Human Rights Watch is usually a big fan of the International Criminal Court. This makes its latest report even more surprising and potentially damaging to the reputation of the court and its chief prosecutor, whose office comes in for plenty of criticism. By SIMON ALLISON.
The 50-page HRW report released on Thursday took a long time to come to a few very simple conclusions about the International Criminal Court.
Firstly, it’s understaffed, and can’t deal with the amount of cases it already has, never mind the ones it wants to add. Secondly, it doesn’t have enough money to deal with the caseload, and it doesn’t help that the ICC is under huge international pressure not to increase its budget. This inevitably affects its ability to prosecute effectively. “The ICC may take on more situations, but do less and less in each situation to square demand with limited resources—especially in difficult economic times,” the report says.
Thirdly, and most seriously, the report says that the office of the prosecutor Luis Moreno-Ocampo is failing to provide the leadership necessary for the pursuit of genuine international justice. “In four situations—DRC, Uganda, CAR and Darfur—the absence of more coherent and effective strategies has undermined perceptions of independence and impartiality, threatening the court’s credibility.” The report adds later: “Some decisions have led to a sense that the Office of the Prosecutor is not responding adequately to the justice needs identified by affected communities—that is to say, that the Office of the Prosecutor simply ‘doesn’t get’ what is needed to redress the serious crimes committed.”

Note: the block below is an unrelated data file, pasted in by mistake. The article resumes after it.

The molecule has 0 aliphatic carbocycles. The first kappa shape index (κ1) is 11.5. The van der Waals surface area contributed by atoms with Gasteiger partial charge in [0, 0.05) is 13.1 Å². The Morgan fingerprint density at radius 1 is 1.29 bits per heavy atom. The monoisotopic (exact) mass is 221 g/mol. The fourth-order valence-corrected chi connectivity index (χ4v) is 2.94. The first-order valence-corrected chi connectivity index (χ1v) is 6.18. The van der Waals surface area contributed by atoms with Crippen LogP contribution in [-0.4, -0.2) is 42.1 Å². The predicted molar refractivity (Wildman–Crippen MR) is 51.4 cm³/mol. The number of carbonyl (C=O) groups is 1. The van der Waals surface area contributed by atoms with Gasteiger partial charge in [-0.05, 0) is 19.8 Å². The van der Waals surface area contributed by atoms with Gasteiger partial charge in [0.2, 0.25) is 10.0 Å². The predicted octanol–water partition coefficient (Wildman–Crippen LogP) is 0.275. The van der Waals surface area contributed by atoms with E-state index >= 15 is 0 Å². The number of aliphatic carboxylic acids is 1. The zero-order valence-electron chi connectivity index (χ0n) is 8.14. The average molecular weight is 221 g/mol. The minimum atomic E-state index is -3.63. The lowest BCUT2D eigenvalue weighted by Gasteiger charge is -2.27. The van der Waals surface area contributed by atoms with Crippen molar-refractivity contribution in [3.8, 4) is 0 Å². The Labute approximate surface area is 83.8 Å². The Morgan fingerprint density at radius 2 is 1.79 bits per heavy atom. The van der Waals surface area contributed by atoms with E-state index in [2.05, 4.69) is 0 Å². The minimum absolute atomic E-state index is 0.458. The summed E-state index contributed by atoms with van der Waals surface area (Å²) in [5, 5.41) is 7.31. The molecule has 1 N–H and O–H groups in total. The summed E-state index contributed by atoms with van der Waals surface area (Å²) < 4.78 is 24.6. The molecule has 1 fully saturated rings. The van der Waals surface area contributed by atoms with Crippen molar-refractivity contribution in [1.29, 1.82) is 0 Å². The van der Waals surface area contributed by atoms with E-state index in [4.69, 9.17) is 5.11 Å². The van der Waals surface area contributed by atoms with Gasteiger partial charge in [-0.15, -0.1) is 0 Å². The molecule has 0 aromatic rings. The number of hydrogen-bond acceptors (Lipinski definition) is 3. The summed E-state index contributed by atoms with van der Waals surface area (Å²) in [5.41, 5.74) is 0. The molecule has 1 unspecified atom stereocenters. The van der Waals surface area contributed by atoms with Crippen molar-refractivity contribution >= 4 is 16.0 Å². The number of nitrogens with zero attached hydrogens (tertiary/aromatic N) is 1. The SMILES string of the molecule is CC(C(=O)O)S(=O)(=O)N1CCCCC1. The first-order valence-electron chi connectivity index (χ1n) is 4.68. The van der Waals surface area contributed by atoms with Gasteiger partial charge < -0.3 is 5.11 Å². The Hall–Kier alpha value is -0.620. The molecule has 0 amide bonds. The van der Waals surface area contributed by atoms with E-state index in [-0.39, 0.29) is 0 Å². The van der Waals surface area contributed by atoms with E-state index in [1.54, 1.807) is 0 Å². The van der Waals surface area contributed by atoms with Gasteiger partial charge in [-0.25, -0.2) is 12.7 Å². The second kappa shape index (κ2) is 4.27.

Most serious are the allegations that the ICC overlooks key perpetrators of crimes in countries it’s probing. Case in point: Uganda, where the court has been very active in charging Lord’s Resistance Army commanders. The ICC’s investigations there were launched to much fanfare at a press conference with Ocampo and Ugandan President Yoweri Museveni. But, despite documented cases of gross human rights abuses committed by Ugandan government forces, no one’s been brought to book, making the ICC seem biased and its investigations politically motivated. DM
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